of the provider's ability to provide cogent, easily-interpreted results.
The results from this type of test usually produce multiple scores, each for a
different personality aspect. While personality metrics can provide exceptional
detail and accuracy, they require considerable skill and judgment, both to produce
the metrics themselves, and to understand what those metrics are telling us.
establishing someone's interests and drivers, a tester is usually not drilling
so deeply into the subject's psyche. The aim here is to understand themes and
directions in the subject's career path and life decisions. As a result, motivational
testing is a useful tool for a career advisor who's looking to provide advice
on future career direction.
The subject's CV may provide considerable
insight towards his or her aims, but it can also be surprisingly misleading. People
often take a job for the wrong reasons, and then rationalise the choice by trying
to invent a career theme that may be entirely specious.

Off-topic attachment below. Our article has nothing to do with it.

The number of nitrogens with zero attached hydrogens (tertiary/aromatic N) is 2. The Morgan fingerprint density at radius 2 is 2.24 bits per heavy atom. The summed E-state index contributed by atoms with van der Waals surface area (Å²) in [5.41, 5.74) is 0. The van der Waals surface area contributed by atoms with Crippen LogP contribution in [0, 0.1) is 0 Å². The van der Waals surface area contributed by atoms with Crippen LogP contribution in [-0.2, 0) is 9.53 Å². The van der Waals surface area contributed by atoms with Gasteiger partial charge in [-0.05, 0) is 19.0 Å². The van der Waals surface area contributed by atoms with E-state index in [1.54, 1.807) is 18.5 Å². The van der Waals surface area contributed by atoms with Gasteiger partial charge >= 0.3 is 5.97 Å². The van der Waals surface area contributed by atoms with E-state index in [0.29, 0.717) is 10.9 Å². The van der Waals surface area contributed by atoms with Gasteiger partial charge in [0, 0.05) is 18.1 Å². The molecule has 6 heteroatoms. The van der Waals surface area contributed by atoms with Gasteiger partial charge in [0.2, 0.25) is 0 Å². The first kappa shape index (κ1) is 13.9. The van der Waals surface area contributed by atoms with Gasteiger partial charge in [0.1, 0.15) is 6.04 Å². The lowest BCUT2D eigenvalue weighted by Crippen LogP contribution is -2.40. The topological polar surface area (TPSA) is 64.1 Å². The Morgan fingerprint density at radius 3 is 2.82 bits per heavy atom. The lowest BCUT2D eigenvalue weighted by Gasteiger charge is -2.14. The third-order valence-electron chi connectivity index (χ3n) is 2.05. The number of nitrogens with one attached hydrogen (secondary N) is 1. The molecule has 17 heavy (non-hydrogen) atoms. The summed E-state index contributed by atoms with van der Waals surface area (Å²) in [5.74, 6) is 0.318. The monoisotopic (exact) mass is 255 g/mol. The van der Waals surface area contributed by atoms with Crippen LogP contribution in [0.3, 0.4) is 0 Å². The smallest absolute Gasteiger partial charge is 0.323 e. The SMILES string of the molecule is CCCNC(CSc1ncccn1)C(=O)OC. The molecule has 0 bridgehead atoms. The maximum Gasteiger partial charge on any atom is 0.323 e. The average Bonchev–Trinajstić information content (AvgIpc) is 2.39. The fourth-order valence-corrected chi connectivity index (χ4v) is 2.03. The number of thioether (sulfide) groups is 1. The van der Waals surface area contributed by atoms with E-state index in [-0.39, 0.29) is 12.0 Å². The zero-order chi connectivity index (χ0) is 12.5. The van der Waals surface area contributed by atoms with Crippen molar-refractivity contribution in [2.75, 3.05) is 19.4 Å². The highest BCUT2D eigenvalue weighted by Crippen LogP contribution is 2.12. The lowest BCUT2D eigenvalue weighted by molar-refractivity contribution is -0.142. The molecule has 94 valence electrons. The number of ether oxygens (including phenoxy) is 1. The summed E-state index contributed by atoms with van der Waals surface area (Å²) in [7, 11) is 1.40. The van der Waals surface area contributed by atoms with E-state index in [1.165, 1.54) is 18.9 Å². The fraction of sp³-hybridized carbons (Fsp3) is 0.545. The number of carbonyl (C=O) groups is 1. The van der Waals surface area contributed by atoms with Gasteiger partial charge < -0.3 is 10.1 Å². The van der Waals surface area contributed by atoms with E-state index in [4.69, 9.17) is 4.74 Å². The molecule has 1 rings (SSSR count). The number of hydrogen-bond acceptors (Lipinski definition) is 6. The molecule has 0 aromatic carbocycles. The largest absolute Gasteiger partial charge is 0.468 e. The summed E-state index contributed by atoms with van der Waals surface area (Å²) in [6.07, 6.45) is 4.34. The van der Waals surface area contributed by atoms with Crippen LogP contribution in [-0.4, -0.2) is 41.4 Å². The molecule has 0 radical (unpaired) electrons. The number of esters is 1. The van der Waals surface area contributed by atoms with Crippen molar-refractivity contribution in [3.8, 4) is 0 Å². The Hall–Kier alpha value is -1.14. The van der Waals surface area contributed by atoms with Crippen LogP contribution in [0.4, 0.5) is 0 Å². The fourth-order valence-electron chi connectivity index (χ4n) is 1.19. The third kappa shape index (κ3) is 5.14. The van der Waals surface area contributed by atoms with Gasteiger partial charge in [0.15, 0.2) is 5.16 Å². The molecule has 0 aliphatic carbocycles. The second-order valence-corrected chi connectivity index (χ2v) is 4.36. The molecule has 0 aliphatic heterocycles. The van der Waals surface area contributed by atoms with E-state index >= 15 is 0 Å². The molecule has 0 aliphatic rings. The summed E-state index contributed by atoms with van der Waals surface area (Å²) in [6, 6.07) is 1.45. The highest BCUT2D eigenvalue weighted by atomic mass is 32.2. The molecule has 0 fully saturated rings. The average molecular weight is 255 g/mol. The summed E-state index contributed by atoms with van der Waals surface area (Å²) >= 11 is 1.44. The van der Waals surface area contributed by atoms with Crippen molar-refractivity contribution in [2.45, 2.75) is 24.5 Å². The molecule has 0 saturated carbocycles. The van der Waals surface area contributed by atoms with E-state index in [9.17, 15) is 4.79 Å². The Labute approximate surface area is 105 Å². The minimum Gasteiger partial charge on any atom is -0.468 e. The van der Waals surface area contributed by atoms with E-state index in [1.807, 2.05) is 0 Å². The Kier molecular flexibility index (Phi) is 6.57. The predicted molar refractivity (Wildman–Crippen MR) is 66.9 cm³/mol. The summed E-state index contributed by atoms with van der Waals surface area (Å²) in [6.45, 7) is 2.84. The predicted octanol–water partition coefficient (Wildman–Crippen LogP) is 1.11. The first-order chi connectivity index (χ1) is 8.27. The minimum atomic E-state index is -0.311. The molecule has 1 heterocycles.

To combat this,
the tester will often use a career interest or motivation questionnaire. This
will endeavour to reveal the true themes, areas and targets by exploring what
a subject finds most rewarding or worrying about a situation.
type of test is usually easier to "throw" than a full personality test.
But before doing so you should ask yourself whether you have more to gain by answering
truthfully. Doing so can often reveal ideal career paths that you might not previously
form of testing has become increasingly popular in recent years. It generally
provides consistent, meaningful results that are relatively easy to interpret
and understand. A 360
Appraisal assessment programme involves electing a committee of colleagues
to provide feedback on the subject. This will usually consist of people at various
levels: a manager's assessment group could be made up of staff who report to him,
peers at a similar management level, and the senior management to whom he reports.
Each respondent is given a multiple choice questionnaire on which they anonymously
rate the subject's performance in various situations. The subject is also asked
to rate his or her performance in the same areas.
On completion, the
responses are mapped to give a detailed picture of the areas that require improvement.
The technique appears intrusive at first sight, but when applied simultaneously
across several people it is usually accepted with enthusiasm, especially if the
results are used positively to everyone's advantage.
Whom should we regard as the inventor of
It's probably an unanswerable question. Certainly much of